The report says that China and Pakistan would see the secret project as a provocation. “Experts say they might respond by ratcheting up their own nuclear firepower. Pakistan, in particular, considers itself a military rival, having engaged in four major conflicts with India, as well as frequent border skirmishes.”

“I believe that India intends to build thermonuclear weapons as part of its strategic deterrent against China,” Gary Samore, who served from 2009 to 2013 as the White House coordinator for arms control, was quoted by ‘Foreign Policy’ as saying.

Other than the Challakere project, Western monitoring agencies were keeping an eye on a similar nuclear facility near Mysuru, also in Karnataka.

“However, Western knowledge about how India’s weapons are stored, transported, and protected, and how the radiological and fissile material that fuels them is guarded and warehoused — the chain of custody — remains rudimentary,” the report added.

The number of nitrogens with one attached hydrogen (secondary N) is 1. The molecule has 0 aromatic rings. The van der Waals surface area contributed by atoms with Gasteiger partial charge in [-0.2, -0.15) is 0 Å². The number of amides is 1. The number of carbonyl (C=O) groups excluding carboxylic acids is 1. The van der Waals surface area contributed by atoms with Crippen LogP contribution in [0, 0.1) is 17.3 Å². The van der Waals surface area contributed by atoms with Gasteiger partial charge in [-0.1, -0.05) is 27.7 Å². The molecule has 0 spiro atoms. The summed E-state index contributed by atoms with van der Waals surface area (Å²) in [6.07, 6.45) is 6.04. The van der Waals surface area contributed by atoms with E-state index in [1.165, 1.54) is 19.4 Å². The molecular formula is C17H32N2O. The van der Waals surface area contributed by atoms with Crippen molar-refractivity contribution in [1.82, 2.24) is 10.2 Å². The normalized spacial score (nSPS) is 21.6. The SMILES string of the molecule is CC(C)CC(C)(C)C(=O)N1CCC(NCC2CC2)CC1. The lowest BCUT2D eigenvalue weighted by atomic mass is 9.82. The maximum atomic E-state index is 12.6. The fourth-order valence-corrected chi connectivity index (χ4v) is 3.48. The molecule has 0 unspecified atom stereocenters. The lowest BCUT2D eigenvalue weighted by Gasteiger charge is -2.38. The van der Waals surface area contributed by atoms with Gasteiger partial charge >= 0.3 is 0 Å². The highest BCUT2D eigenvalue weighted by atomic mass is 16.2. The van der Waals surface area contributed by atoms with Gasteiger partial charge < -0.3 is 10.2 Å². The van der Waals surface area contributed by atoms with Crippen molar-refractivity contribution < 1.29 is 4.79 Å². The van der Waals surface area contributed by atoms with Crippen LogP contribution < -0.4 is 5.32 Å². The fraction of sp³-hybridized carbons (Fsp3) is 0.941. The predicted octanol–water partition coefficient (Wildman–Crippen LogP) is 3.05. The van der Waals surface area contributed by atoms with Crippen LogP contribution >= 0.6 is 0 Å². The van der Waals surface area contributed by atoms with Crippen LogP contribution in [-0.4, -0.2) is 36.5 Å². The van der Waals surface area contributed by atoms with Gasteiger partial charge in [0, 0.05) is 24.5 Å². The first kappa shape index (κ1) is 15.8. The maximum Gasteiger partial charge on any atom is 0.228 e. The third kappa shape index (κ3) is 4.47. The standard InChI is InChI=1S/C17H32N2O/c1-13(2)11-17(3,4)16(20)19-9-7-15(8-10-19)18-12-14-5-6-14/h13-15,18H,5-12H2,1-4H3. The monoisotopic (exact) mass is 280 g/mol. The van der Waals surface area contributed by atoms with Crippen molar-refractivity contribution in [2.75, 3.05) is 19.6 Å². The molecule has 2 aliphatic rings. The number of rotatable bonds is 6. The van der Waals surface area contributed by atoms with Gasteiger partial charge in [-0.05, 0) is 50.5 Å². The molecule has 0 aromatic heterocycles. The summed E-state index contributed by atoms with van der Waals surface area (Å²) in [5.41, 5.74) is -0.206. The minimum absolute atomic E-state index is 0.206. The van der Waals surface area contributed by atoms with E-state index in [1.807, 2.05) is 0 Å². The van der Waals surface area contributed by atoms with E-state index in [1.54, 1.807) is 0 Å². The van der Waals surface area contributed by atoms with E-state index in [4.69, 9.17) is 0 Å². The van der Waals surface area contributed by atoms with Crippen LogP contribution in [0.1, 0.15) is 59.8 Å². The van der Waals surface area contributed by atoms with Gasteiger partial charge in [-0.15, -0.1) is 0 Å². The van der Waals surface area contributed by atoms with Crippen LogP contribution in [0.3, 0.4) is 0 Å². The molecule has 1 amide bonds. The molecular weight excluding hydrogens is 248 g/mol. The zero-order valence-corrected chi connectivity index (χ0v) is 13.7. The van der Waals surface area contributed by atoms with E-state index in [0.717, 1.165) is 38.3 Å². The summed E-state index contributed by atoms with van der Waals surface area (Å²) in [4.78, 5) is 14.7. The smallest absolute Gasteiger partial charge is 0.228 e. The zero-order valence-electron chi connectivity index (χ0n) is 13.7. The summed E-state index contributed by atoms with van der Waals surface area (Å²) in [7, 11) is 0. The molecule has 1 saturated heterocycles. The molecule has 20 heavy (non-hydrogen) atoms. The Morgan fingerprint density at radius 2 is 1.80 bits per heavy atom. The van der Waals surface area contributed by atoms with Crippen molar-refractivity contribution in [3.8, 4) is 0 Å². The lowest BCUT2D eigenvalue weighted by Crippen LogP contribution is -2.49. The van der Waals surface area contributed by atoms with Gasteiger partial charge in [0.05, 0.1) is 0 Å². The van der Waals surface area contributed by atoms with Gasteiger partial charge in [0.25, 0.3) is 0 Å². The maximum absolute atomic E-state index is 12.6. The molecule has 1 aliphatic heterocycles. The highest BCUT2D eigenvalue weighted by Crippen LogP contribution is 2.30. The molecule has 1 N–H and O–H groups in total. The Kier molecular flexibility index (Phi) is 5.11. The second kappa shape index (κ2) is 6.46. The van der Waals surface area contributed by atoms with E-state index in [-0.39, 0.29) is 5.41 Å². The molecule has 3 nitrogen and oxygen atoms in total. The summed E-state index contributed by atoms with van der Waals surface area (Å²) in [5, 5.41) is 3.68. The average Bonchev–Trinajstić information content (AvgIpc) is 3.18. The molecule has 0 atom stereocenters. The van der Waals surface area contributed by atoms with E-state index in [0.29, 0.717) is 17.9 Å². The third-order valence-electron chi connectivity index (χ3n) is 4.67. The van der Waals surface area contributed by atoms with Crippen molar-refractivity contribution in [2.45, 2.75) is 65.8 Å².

According to the magazine, a retired official who served inside the nuclear cell at the Indian prime minister’s office, the apex organisation that supervises the military nuclear programme, conceded that other uses besides submarines had been anticipated “for many years”.

He pointed to a “thermonuclear bomb programme” as “a beneficiary” and suggested India had had no choice but to “develop a new generation of more powerful megaton weapons” if it was to maintain “credible minimum deterrence”.(IANS)

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India China’s Fight Over the Doklam Plateau Explained

Doklam or Donglang, is a disputed area between China and Bhutan located near their tri-junction with India

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picture from- indiaopines.com

By Ruchika Verma

  • India and China have an old history of disputes
  • This time, the dispute is regarding the Dokplam Plateau
  • The area is of strategic importance for both the nations